While there are a few exceptions listed in the IRS guidelines, they are few and far between.
Common taxable benefits include the relocation expenses for an employee move, reimbursement for mileage expenses, or the reimbursement of education or tuition fees. Employee bonuses are also considered taxable income.
Fringe benefits that have considerable value are taxable to the employee and are commonly subject to Medicare taxes, federal withholding, and social security. In essence, the value of the fringe benefit is added to the employee’s base income and thus, needs to be added to their tax forms.
Here are a few examples of some common taxable fringe benefits:
Another category of fringe benefits is tax-advantaged benefits. These benefits are perks and programs that decrease an employee’s taxable income. The aim of tax-advantaged benefits is to create monetary savings for both the employer and employee.
On the surface, tax-advantaged benefits can seem quite complicated, but they are really simple once you get the hang of it. They involve taking an ordinary non-taxable benefit paid for by an employee and having the employer offer to pay for the expense directly with pre-taxed cash.
This can feel quite complicated when starting out, but the pros of using tax-advantaged benefits far outweigh the cons.
Now, it might seem counterproductive to offer fringe benefits only to have your employees taxed for them. But, there are ways to make it worth their while. But, you can avoid forcing employees into a higher tax bracket through a tax gross-up. This means that the employer offers the employee the gross amount that they’ll owe in taxes.
Basically, you must estimate how much you think the employee will claim for their fringe benefits annually. Add this amount to the payroll for tax withholding and account for these taxes on the paycheck.
For example, let’s say that you offer an employee around $100 per month in fringe benefits. The payroll system would then account for the additional $100 in income and withhold the right amount of taxes for the employee.
Then, at the end of the financial year, you can adjust this to the actual amount spent. Generally, the actual amount ends up being lower than the estimated amount, so the employee can enjoy a tax credit instead of owing money.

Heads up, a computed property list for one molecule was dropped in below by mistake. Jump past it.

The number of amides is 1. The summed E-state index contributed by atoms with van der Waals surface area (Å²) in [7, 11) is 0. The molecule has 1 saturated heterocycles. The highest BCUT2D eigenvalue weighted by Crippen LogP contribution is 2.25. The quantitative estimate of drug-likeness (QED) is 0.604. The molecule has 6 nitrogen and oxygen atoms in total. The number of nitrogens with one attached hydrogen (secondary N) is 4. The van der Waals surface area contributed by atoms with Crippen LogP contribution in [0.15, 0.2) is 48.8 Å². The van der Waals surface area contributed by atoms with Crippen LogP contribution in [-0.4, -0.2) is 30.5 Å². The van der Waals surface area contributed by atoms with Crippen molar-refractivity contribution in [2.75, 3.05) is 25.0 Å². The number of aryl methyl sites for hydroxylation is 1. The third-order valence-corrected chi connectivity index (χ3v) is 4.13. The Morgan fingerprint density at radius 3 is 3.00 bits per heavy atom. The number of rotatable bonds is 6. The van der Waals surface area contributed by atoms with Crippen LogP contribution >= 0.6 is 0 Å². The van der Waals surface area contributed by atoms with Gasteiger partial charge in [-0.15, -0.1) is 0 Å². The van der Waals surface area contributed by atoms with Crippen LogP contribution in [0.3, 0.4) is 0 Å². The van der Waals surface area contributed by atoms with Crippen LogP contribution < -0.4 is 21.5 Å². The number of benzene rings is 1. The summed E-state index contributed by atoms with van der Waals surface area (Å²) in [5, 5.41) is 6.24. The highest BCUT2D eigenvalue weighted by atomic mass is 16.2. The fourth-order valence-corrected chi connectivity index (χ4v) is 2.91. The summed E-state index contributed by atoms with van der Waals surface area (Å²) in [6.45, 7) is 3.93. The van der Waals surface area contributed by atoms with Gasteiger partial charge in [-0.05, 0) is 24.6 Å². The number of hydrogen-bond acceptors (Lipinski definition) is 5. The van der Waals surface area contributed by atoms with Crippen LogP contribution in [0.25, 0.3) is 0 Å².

When dealing with taxable fringe benefits, it is important to know the fringe benefit rate. While this isn’t hard to calculate the fringe benefit rate, you’ll need to know the total value of the fringe benefits offered before you can calculate it.
As a general rule of thumb, the easiest way to approach this is to use the fair market value of the benefit offered. In many cases, the fair market value is equal to the actual value of the benefit.
In some cases, especially if the employer has received a discount, the fair market value might actually be higher than the actual value of the fringe benefit.
We advise that you check out the IRS Fringe Benefits Guide mentioned above to help you value your fringe benefits.
Taxable benefits have been around for ages and have become a staple offering of nearly every company and business.
These days, a company isn’t considered competitive if it doesn’t offer fringe benefits in line with market standards. While taxable benefits might seem counterproductive, they are a great way of making your employees feel appreciated and cared for.
There are also methods, like the tax gross-up method, that can be used to make the most of your taxable benefits.
Learning how these benefits work and improving your employees’ benefits experience can be just what you need to up employee satisfaction. All notable brands and businesses make an excellent employee experience a priority. Learn how Hubspot and Deloitte keep their employees happy with amazing perks and benefits.